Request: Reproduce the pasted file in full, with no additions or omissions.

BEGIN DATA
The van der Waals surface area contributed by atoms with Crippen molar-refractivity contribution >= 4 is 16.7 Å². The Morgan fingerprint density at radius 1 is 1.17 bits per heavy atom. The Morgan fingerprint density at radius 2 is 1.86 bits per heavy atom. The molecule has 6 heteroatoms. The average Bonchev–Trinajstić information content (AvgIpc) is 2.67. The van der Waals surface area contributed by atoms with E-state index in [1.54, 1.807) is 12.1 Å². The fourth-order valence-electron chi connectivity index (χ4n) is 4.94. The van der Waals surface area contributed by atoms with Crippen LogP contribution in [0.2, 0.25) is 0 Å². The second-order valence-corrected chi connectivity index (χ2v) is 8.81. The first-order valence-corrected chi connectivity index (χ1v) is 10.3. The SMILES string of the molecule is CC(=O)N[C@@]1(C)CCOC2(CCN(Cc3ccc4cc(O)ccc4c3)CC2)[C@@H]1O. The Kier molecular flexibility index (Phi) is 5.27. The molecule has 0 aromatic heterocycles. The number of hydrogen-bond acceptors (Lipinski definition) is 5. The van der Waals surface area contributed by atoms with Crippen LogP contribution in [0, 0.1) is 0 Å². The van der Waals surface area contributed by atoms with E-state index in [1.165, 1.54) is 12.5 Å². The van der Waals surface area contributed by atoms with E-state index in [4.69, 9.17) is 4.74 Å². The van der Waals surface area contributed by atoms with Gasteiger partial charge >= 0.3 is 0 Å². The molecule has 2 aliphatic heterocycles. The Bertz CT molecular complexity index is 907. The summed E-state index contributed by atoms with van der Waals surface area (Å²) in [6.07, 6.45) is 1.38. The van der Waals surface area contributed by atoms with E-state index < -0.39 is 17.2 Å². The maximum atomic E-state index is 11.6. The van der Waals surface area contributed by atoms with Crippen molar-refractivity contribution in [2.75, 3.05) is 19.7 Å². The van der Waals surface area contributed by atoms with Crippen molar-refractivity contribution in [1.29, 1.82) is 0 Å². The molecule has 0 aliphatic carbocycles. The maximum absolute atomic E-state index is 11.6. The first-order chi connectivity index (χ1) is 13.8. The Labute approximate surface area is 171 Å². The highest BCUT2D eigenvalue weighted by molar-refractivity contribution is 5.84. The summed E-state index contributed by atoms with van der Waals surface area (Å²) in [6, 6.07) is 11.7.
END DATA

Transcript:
The van der Waals surface area contributed by atoms with Crippen molar-refractivity contribution >= 4 is 16.7 Å². The Morgan fingerprint density at radius 1 is 1.17 bits per heavy atom. The Morgan fingerprint density at radius 2 is 1.86 bits per heavy atom. The molecule has 6 heteroatoms. The average Bonchev–Trinajstić information content (AvgIpc) is 2.67. The van der Waals surface area contributed by atoms with E-state index in [1.54, 1.807) is 12.1 Å². The fourth-order valence-electron chi connectivity index (χ4n) is 4.94. The van der Waals surface area contributed by atoms with Crippen LogP contribution in [0.2, 0.25) is 0 Å². The second-order valence-corrected chi connectivity index (χ2v) is 8.81. The first-order valence-corrected chi connectivity index (χ1v) is 10.3. The SMILES string of the molecule is CC(=O)N[C@@]1(C)CCOC2(CCN(Cc3ccc4cc(O)ccc4c3)CC2)[C@@H]1O. The Kier molecular flexibility index (Phi) is 5.27. The molecule has 0 aromatic heterocycles. The number of hydrogen-bond acceptors (Lipinski definition) is 5. The van der Waals surface area contributed by atoms with Crippen LogP contribution in [0, 0.1) is 0 Å². The van der Waals surface area contributed by atoms with E-state index in [1.165, 1.54) is 12.5 Å². The van der Waals surface area contributed by atoms with E-state index in [4.69, 9.17) is 4.74 Å². The van der Waals surface area contributed by atoms with Gasteiger partial charge >= 0.3 is 0 Å². The molecule has 2 aliphatic heterocycles. The Bertz CT molecular complexity index is 907. The summed E-state index contributed by atoms with van der Waals surface area (Å²) in [6.07, 6.45) is 1.38. The van der Waals surface area contributed by atoms with E-state index < -0.39 is 17.2 Å². The maximum atomic E-state index is 11.6. The van der Waals surface area contributed by atoms with Crippen molar-refractivity contribution in [2.75, 3.05) is 19.7 Å². The van der Waals surface area contributed by atoms with Crippen molar-refractivity contribution in [1.29, 1.82) is 0 Å². The molecule has 0 aliphatic carbocycles. The maximum absolute atomic E-state index is 11.6. The first-order chi connectivity index (χ1) is 13.8. The Labute approximate surface area is 171 Å². The highest BCUT2D eigenvalue weighted by molar-refractivity contribution is 5.84. The summed E-state index contributed by atoms with van der Waals surface area (Å²) in [6, 6.07) is 11.7.